“It seems like drivers got the worst end of the deal,” said Harry Campbell, founder of online community the Rideshare Guy, where drivers in the gig economy share advice with each other.
For many drivers, he said, it’s hard for them to ignore the fact that Uber is worth $62.5 billion — a valuation it has gotten off the work of its drivers (not to mention its technology). Money aside, Campbell believes the non-monetary changes proposed as part of the settlement don’t address concerns that are of high priority for drivers.
One example is Uber’s clarification on gratuities: Drivers can now put a sign in their vehicle soliciting tips from passengers.
Drivers want tips, Campbell said, but having a sign in the car isn’t the same as having an in-app tipping feature, which Uber competitor Lyft offers.
“Most passengers take Uber because it’s cashless,” he said. “So to have them fumble for $1 to $2 to tip the driver isn’t convenient or consumer friendly.”
Uber declined to comment for this story.
Lawyers also have chimed in with objections. Los Angeles attorneys Brian Kabateck, Mark Geragos and Christopher Hamner are pushing to have plaintiff attorney Shannon Liss-Riordan removed from the case because they don’t believe the settlement is in the best interests of the drivers.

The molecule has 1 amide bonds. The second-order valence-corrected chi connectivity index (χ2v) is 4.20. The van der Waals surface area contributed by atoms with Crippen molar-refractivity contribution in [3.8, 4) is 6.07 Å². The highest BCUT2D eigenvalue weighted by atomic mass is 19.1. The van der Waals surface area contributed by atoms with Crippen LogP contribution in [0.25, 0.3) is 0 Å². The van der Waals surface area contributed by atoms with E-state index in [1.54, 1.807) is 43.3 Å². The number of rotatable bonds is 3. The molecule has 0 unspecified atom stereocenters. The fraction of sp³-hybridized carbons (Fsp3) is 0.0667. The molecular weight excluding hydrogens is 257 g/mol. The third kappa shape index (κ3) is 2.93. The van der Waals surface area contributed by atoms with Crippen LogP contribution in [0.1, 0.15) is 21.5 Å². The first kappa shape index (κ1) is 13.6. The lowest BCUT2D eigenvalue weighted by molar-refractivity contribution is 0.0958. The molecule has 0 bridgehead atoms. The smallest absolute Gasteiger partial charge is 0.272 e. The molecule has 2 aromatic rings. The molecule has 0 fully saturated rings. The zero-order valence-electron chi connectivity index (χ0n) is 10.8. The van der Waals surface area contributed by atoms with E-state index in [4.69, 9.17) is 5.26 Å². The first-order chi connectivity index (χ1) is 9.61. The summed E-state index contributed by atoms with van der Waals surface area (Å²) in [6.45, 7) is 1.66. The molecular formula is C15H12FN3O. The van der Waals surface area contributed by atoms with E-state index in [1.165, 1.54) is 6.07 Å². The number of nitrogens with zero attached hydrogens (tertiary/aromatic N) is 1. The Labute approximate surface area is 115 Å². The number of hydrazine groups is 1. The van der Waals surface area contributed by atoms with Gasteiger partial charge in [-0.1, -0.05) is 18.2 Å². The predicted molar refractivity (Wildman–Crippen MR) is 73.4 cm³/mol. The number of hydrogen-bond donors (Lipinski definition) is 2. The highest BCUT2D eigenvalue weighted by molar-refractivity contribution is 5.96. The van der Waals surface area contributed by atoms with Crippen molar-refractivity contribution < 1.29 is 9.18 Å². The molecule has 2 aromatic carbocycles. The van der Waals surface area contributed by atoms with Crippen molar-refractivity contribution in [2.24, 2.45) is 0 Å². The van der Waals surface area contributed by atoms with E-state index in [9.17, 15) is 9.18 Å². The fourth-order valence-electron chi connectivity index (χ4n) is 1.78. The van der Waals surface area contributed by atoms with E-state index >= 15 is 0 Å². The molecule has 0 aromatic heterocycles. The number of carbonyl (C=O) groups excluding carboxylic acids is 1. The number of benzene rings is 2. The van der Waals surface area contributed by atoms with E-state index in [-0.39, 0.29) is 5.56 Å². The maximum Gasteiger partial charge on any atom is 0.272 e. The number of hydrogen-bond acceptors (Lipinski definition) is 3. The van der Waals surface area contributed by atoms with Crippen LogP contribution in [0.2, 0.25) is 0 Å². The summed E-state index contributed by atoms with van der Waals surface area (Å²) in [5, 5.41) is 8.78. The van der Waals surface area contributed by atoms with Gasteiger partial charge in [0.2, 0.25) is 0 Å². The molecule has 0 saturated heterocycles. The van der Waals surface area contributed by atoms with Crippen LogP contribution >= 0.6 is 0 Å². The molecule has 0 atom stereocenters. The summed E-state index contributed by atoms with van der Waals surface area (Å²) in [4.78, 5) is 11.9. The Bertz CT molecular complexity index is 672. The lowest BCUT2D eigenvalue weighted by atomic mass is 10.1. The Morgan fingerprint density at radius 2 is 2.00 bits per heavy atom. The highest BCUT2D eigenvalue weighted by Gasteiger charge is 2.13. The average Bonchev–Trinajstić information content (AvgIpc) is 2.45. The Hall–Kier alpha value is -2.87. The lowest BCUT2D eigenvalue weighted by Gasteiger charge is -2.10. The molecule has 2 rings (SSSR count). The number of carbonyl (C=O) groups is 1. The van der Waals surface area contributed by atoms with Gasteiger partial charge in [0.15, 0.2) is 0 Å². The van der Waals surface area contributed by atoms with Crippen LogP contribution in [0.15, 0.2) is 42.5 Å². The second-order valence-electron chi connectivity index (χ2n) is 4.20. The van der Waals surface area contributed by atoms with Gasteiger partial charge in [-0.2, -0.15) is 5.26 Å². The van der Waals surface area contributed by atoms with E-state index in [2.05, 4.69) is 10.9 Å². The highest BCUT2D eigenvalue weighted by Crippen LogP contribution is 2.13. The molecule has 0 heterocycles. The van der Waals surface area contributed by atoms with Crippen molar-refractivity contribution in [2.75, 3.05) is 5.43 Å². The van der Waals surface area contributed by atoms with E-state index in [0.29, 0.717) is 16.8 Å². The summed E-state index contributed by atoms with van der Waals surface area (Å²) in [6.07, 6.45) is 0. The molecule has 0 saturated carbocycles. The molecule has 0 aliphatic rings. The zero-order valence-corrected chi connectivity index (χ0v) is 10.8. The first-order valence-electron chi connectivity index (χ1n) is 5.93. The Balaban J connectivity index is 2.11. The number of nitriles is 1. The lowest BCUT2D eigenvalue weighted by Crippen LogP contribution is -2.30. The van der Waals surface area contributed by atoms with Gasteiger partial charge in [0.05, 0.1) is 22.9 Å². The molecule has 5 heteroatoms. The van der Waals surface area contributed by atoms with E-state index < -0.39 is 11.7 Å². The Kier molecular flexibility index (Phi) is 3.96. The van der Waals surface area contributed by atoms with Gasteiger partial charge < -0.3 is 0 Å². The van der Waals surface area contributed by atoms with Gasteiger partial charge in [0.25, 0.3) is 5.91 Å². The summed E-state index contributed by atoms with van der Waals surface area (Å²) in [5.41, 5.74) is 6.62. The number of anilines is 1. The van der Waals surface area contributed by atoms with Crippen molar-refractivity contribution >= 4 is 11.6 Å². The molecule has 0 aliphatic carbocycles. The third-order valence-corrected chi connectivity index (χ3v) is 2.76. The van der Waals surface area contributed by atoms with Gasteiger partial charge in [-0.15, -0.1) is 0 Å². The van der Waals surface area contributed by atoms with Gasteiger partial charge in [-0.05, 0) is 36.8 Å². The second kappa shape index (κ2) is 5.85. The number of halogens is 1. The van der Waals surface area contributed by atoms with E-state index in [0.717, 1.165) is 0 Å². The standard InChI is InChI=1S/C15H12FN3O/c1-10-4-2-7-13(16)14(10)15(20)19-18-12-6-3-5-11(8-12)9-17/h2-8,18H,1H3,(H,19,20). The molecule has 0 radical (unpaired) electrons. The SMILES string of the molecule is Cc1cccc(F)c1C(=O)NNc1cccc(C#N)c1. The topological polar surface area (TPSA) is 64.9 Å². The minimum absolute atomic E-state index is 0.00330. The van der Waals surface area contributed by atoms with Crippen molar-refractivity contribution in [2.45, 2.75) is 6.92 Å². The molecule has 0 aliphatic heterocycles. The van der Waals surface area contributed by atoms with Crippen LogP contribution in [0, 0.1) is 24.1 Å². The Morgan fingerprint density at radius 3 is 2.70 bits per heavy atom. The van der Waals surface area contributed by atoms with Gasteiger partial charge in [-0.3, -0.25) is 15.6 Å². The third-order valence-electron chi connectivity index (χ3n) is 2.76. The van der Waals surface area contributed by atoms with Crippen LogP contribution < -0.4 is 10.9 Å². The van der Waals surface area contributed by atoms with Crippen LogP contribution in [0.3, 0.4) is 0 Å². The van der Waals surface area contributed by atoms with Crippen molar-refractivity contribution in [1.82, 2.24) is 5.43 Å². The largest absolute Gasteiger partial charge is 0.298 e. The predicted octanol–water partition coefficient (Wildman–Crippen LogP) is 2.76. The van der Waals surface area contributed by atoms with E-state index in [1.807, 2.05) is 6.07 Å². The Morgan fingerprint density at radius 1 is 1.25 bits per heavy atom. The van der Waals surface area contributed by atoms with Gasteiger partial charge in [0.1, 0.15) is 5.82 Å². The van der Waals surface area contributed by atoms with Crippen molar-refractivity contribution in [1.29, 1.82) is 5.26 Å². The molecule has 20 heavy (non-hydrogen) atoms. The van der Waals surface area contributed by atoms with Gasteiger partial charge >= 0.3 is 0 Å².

One of the named plaintiffs in the case, Douglas O’Connor, sought their services and filed a separate objection to the settlement Monday, claiming it was a sellout and an unjust result “that only benefits Uber.”
“People don’t understand how bad this [settlement] is in the long run,” Kabateck said. “This is a horrible situation, to have people who aren’t really employees but function as employees. They’ve got to pay their own Social Security taxes, their own health insurance. Meanwhile, you have a giant corporation making billions of dollars on the backs of these people.
“It’s the most perverted demonstration of the disparity today between the haves and the have-nots.”
Objections filed by individuals and attorneys are not uncommon in class-action settlements of this size, according to Todd Scherwin, a labor attorney at Fisher & Phillips who is not involved in the case. The combined classes of California and Massachusetts amount to some 385,000 drivers. But how much weight they’ll have on a judge’s decision depends on what they’re arguing.